Memory & Cognition

, Volume 28, Issue 8, pp 1387–1397 | Cite as

Attribute centrality and imaginative thought

  • Thomas B. Ward
  • Rebecca A. Dodds
  • Katherine N. Saunders
  • Cynthia M. Sifonis
Article

Abstract

Participants’ representations of the concepthuman were examined to differentiate three types of associations between concepts and their component attributes: the capacity of concepts to cue attributes (attribute accessibility), the capacity of attributes to cue concepts (instance accessibility), and the extent to which attributes are thought of as central to concepts (attribute centrality). The findings provide information about the concepthuman itself and, more generally, about the functionally distinct roles those different attribute-concept associations play in guiding imaginative thought. College students listed attributes that differentiate humans from other animals, rated the centrality of those attributes, and listed animals that possess those attributes. Other students drew and described extraterrestrials that possessed some of the attributes that were found to vary across those listing and rating tasks. Rated centrality was the most important determinant of an attribute’s impact on imaginative generation. When the imagined extraterrestrials were supposed to possess attributes that had been rated as central to humans (intelligence, emotional complexity, or opposable thumbs), participants projected more aspects of human form onto them than when the creatures were supposed to possess less central attributes or when attributes were unspecified.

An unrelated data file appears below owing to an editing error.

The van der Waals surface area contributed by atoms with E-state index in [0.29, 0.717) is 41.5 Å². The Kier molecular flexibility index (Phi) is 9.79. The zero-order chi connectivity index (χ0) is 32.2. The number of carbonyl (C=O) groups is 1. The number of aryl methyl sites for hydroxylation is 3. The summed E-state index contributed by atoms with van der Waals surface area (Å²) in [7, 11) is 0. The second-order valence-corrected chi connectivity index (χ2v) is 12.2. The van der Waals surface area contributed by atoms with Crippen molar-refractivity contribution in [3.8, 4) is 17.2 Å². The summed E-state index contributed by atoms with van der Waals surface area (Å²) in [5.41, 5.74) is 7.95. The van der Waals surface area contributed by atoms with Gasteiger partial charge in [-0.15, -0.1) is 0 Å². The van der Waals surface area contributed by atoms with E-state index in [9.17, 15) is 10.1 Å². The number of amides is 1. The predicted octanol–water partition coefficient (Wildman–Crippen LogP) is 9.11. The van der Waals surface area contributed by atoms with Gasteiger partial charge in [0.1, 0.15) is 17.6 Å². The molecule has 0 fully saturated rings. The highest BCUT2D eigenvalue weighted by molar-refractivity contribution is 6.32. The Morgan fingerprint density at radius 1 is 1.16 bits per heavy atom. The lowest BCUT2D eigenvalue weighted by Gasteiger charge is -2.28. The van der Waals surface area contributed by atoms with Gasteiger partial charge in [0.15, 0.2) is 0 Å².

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Copyright information

© Psychonomic Society, Inc. 2000

Authors and Affiliations

  • Thomas B. Ward
    • 1
  • Rebecca A. Dodds
    • 1
  • Katherine N. Saunders
    • 1
  • Cynthia M. Sifonis
    • 1
  1. 1.Department of PsychologyTexas A&M UniversityCollege Station

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